The Obama administration, in conjunction with the Environmental Protection Agency, has issued new guidelines regarding the Clean Water Act. The act, passed in 1972, seeks to limit the emission of toxic chemical into water sources and seeks to maintain acceptable levels of cleanliness for surface water. The Obama administration’s new guidelines expand the scope and mandate of the act and redefine the nature of water sources under federal protection.
Previously, the Bush administration issued guidelines that exempted many streams, wetlands, ponds, and small water sources from the act’s scope, exposing significant amounts of local water to pollution. The new guidelines would protect tradition water sources, such as navigable rivers, but would also be expanded to include wetlands, non-navigable tributaries, as well as smaller bodies of water that have a “significant nexus” to traditionally protected water sources (including “physical, chemical, or biological connections” to larger bodies of water).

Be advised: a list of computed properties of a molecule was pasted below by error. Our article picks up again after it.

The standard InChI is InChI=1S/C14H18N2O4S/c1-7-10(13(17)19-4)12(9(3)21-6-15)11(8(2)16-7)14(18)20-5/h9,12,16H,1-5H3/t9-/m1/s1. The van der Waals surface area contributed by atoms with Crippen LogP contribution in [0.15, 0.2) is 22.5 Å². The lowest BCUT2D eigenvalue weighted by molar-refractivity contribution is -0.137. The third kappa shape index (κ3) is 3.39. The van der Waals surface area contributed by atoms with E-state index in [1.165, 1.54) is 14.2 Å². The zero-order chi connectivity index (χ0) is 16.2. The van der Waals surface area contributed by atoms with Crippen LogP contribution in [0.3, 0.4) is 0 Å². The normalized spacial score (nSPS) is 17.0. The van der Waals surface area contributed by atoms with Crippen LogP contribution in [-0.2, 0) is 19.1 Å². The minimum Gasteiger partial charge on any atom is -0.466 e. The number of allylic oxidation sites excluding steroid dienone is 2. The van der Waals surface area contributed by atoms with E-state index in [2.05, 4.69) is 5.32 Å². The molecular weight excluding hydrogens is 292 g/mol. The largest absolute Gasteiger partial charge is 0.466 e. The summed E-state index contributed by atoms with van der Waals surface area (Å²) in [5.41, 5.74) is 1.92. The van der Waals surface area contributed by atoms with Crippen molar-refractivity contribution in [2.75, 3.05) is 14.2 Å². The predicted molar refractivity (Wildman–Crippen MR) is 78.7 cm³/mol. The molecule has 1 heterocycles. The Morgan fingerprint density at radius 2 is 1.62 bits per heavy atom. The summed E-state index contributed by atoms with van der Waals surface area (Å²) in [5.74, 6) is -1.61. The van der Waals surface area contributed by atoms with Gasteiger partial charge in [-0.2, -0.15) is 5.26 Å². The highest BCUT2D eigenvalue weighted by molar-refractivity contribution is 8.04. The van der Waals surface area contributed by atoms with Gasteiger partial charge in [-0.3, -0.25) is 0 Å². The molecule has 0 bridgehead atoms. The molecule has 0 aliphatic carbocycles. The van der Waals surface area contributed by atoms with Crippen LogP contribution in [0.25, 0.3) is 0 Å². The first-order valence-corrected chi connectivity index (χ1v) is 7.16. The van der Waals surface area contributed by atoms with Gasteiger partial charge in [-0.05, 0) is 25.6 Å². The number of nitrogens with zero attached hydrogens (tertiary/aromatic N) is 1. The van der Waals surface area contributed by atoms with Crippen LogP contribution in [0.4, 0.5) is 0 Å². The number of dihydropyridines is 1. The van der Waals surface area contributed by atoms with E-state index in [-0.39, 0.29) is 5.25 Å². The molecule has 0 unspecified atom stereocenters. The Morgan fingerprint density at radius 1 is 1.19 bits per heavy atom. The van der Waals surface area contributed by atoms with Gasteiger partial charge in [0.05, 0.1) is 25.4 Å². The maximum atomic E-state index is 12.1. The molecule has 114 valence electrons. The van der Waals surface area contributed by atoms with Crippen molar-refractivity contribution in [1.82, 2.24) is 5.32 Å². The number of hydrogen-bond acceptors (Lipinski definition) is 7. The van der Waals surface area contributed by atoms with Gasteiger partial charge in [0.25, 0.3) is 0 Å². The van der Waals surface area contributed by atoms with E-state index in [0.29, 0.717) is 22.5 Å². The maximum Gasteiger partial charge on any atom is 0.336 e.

Reaction to these guidelines has been mixed. Chairman of the House Committee on Agriculture Frank Lucas argued that the regulations expand the power of the federal government. In a statement he claimed, “The Obama administration’s decision… builds a foundation for the EPA and the Army Corps of Engineers to regulate essentially any body of water, such as a farm pond or even a ditch.” Environmental groups, on the other hand, have praised the decision.
The draft will not become effective for 60 days, allowing for a comment period.
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Written by: Justin Ellison / Farm Plus Staff Writer